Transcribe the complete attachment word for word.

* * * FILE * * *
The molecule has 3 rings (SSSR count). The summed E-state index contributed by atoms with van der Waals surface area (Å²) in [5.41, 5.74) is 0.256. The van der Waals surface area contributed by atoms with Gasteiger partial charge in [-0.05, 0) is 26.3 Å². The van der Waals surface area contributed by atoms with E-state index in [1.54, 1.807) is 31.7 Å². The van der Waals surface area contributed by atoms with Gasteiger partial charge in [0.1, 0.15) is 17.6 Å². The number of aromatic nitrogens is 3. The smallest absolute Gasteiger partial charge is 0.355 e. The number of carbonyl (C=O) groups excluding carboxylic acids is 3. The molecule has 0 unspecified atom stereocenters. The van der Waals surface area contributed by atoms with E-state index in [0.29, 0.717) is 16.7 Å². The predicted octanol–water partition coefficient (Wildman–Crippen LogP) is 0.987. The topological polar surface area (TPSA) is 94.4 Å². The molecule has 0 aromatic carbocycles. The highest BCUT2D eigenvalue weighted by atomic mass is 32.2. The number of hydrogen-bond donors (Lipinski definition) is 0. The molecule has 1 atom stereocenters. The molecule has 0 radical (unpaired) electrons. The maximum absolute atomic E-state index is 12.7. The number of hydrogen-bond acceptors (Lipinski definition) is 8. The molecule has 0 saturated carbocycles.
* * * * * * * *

The molecule has 3 rings (SSSR count). The summed E-state index contributed by atoms with van der Waals surface area (Å²) in [5.41, 5.74) is 0.256. The van der Waals surface area contributed by atoms with Gasteiger partial charge in [-0.05, 0) is 26.3 Å². The van der Waals surface area contributed by atoms with E-state index in [1.54, 1.807) is 31.7 Å². The van der Waals surface area contributed by atoms with Gasteiger partial charge in [0.1, 0.15) is 17.6 Å². The number of aromatic nitrogens is 3. The smallest absolute Gasteiger partial charge is 0.355 e. The number of carbonyl (C=O) groups excluding carboxylic acids is 3. The molecule has 0 unspecified atom stereocenters. The van der Waals surface area contributed by atoms with E-state index in [0.29, 0.717) is 16.7 Å². The predicted octanol–water partition coefficient (Wildman–Crippen LogP) is 0.987. The topological polar surface area (TPSA) is 94.4 Å². The molecule has 0 aromatic carbocycles. The highest BCUT2D eigenvalue weighted by atomic mass is 32.2. The number of hydrogen-bond donors (Lipinski definition) is 0. The molecule has 1 atom stereocenters. The molecule has 0 radical (unpaired) electrons. The maximum absolute atomic E-state index is 12.7. The number of hydrogen-bond acceptors (Lipinski definition) is 8. The molecule has 0 saturated carbocycles.